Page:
U.S. Secretary of State Hillary Clinton is urging Angolan President Jose Eduardo Dos Santos to hold free and fair elections.
Secretary Clinton met with President Dos Santos in Luanda where she said Angola's continued economic growth depends on good governance and strong democratic institutions. Clinton told reporters that President Dos Santos told her that his government is committed to completing a new constitution and holding presidential elections in a timely manner.
Angola has not had a presidential election in nearly two decades. The country is just seven years removed from 27 years of civil war during which the United States backed rebels fighting President Dos Santos.
Angola's foreign minister said a presidential vote, the one scheduled for later this year, will likely be delayed until 2010 so it can be held under a new constitution.
During her visit to Angola, Clinton witnessed the signing of a Memorandum of Understanding between Angola's petroleum ministry, the US Agency for International Development and the oil firm Chevron to support more diversified agricultural production. U.S. oil companies account for half of the daily production in Angola, which now rivals Nigeria for the title of Africa's largest producer of oil.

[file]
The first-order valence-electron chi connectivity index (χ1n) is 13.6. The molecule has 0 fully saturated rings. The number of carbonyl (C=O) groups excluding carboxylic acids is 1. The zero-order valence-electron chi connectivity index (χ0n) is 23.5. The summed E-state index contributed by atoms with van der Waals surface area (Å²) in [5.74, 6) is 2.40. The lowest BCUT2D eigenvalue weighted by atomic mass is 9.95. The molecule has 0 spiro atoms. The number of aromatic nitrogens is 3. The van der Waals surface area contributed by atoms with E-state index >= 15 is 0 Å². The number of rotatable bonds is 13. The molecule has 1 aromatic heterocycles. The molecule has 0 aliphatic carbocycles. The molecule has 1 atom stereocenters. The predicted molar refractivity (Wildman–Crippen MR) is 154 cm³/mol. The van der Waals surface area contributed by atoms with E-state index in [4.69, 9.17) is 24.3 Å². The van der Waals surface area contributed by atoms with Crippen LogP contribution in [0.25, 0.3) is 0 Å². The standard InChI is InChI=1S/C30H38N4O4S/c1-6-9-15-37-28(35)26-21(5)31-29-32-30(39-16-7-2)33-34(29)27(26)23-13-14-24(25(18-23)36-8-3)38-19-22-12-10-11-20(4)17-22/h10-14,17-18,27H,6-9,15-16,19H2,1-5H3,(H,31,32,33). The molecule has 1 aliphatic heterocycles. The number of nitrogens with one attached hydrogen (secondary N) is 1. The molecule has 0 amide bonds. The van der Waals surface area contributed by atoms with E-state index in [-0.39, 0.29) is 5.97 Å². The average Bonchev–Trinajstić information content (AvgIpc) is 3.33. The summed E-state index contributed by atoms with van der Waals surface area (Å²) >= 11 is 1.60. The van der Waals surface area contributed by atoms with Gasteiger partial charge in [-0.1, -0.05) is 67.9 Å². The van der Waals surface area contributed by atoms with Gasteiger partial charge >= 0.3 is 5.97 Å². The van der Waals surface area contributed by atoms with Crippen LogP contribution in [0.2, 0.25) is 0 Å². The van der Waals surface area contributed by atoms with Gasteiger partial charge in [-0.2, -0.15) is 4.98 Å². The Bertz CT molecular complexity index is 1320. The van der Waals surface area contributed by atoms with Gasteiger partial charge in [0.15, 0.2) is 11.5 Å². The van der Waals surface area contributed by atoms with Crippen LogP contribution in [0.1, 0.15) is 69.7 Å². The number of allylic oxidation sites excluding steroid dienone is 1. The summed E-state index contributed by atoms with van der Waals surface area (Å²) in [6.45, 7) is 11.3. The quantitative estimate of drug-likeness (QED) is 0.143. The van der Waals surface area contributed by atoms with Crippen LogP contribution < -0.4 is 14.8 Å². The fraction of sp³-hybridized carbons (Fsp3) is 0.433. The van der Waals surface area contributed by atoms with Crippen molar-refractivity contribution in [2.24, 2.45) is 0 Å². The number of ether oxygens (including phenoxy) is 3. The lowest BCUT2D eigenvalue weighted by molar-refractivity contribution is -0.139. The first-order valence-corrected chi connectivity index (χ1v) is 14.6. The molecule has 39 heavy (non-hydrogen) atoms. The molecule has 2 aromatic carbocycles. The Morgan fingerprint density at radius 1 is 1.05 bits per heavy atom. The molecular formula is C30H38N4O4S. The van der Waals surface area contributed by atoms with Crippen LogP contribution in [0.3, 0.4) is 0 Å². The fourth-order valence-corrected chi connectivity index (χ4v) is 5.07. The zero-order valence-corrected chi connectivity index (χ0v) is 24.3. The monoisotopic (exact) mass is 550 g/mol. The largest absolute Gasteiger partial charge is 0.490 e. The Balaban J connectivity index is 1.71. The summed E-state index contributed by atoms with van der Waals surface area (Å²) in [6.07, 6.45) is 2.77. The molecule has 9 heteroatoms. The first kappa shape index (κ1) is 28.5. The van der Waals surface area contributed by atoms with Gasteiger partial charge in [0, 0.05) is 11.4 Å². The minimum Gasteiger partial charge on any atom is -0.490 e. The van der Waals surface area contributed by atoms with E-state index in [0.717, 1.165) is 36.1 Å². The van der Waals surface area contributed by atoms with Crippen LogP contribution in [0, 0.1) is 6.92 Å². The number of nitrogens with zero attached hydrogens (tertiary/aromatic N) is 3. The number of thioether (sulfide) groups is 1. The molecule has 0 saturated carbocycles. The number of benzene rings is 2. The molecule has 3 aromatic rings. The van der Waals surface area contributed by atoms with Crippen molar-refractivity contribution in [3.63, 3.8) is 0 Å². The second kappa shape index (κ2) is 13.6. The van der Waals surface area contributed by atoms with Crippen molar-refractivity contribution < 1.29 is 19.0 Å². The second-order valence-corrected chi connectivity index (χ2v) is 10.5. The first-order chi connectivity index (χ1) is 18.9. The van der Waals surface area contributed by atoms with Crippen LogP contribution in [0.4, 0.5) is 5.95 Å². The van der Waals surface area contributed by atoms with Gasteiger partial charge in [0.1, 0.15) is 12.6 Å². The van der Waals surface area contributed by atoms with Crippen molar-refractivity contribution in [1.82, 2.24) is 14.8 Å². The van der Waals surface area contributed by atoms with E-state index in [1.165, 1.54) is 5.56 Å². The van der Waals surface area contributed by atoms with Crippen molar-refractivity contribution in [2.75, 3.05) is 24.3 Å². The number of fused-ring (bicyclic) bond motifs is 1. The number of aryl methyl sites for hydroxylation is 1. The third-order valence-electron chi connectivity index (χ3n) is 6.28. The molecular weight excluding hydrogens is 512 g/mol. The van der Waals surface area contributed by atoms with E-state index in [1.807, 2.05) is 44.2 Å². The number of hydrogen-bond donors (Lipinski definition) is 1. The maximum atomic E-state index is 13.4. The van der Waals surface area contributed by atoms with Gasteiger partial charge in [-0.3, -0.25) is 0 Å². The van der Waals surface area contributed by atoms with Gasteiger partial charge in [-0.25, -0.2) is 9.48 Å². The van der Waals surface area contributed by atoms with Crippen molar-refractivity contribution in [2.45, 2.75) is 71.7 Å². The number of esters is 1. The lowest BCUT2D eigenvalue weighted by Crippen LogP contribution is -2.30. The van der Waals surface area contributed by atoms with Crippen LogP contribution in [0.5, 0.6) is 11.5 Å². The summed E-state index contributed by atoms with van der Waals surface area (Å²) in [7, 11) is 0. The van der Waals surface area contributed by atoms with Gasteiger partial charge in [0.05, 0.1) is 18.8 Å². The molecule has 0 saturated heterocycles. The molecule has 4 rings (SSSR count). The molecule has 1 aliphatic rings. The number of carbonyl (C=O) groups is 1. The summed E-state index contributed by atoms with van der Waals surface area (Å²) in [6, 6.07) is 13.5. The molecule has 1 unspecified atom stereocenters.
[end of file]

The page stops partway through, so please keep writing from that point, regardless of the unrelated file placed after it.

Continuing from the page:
Despite those profits, two-thirds of Angolans live on less than $2.00 a day. It ranks 158 on the 180-nation list of most corrupt countries, as judged by Transparency International.
In Angola, Clinton said corruption undermines peoples' faith in democracy, distorts governance and prevents people from being fully involved in their societies. She credited the government in Luanda for moving to reduce corruption in the oil sector by publishing revenues on line and working with U.S. officials to increase transparency.
She also signed an agreement boosting U.S. assistance to fight HIV-AIDS in Angola from $7 million to $17 million.
Angola was the third stop on an African trip that has already taken her to Kenya and South Africa. She is now in the Democratic Republic of Congo where she will meet with President Joseph Kabila Tuesday, before continuing on to Nigeria, Liberia and Cape Verde.